The bill also contains funding for a number of programs in the Department of Public Health and Human Services, like $13 million for the Supplemental Nutrition Assistance Program, or SNAP, $1 million for child abuse prevention, nearly $2 million for state veterans’ homes, and more than $160 million for increased COVID-19 testing, contact tracing and vaccine distribution.

Public and private schools are set to receive about $400 million in a number of areas from after school and summer enrichment programs to administrative costs and support for students with disabilities. The bill would also create advisory commissions for each section receiving money comprised of nine members: three senators, three representatives and three members appointed by the governor. The commissions would work outside of the session to accept grant applications for funding from their specific sections.

Lawmakers from both parties have pinned HB 632 as a “once in a generation” opportunity to pay for long-standing projects that are often left unfunded due to budget restraints and tight revenues. HB 632 holds as much money as the state typically appropriates from its coffers in a single year, effectively doubling the capacity for state spending this year.

While most Democrats voted in support of the bill, some still attempted to amend the bill while it was on the House floor. Rep. Caferro proposed an amendment that would have distributed one-time, $1,000 payments to essential workers as a “thank you” for their work during the pandemic.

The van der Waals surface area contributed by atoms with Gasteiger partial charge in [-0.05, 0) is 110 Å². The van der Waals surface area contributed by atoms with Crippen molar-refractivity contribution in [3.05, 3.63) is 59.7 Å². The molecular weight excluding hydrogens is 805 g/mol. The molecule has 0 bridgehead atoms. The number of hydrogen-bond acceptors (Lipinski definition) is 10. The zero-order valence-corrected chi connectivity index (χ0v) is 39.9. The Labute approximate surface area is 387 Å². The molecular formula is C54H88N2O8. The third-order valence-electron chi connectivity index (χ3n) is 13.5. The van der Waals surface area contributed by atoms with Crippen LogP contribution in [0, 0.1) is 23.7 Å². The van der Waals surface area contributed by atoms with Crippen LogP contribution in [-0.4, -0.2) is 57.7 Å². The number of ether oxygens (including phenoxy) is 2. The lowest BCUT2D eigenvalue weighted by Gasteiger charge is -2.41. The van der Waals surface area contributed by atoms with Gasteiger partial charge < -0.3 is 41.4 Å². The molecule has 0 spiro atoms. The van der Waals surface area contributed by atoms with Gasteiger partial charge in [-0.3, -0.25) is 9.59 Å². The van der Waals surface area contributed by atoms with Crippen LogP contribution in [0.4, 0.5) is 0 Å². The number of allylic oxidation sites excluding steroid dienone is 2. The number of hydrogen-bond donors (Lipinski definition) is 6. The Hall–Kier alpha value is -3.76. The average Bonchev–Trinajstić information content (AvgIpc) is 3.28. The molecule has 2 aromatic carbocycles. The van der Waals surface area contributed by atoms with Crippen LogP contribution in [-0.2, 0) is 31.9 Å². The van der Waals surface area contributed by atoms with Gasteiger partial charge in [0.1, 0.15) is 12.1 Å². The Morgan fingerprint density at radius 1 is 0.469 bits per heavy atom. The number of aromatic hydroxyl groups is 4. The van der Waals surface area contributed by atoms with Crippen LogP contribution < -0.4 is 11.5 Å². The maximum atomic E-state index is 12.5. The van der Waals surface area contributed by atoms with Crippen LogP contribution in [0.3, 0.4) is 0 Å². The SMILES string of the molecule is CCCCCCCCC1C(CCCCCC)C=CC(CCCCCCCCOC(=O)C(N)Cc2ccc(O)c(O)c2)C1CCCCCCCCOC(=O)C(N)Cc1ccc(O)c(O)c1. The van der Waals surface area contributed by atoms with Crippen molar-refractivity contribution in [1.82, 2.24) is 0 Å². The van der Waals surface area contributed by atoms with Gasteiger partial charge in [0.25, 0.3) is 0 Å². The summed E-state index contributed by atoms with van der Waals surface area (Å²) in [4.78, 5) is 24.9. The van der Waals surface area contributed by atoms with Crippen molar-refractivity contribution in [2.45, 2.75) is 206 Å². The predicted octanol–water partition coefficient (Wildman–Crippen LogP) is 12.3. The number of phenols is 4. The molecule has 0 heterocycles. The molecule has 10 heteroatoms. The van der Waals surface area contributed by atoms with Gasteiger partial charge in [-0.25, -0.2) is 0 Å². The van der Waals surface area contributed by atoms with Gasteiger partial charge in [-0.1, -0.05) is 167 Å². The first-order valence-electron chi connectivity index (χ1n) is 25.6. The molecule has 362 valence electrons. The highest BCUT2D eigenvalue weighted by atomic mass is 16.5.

“These essential workers, along with the businesses, have been the engine keeping Montana moving,” Caferro told lawmakers.

But Rep. Garner, the bill’s sponsor, urged members to resist the amendment, saying it would pull away funds for one-time payments that could be used to fund larger projects.

“I think the best thing we can do is invest this money in the future of these families and the state,” Garner said, adding that many essential workers would qualify for federal stimulus checks. The amendment died on a 34-66 vote.

Democrats also attempted to amend the bill to eliminate a provision that would reduce funding by 20% to local jurisdictions that maintain COVID-19 regulations stricter than the state’s. That amendment also died after Republicans argued more funds should be going to counties and cities that aren’t “hurting” local businesses and the economy.

During his closing remarks, Garner said he was “extremely proud” of the body for the work they’d done so far, while echoing earlier remarks that the bill wasn’t perfect.

“I want to make sure that we understand that we don’t let ‘pretty darn good’ get in the way of ‘perfect,’” Garner said. “This is about transforming our state -- it’s about anticipating what’s yet to come. Let’s put this money to work for the future of the people of Montana.”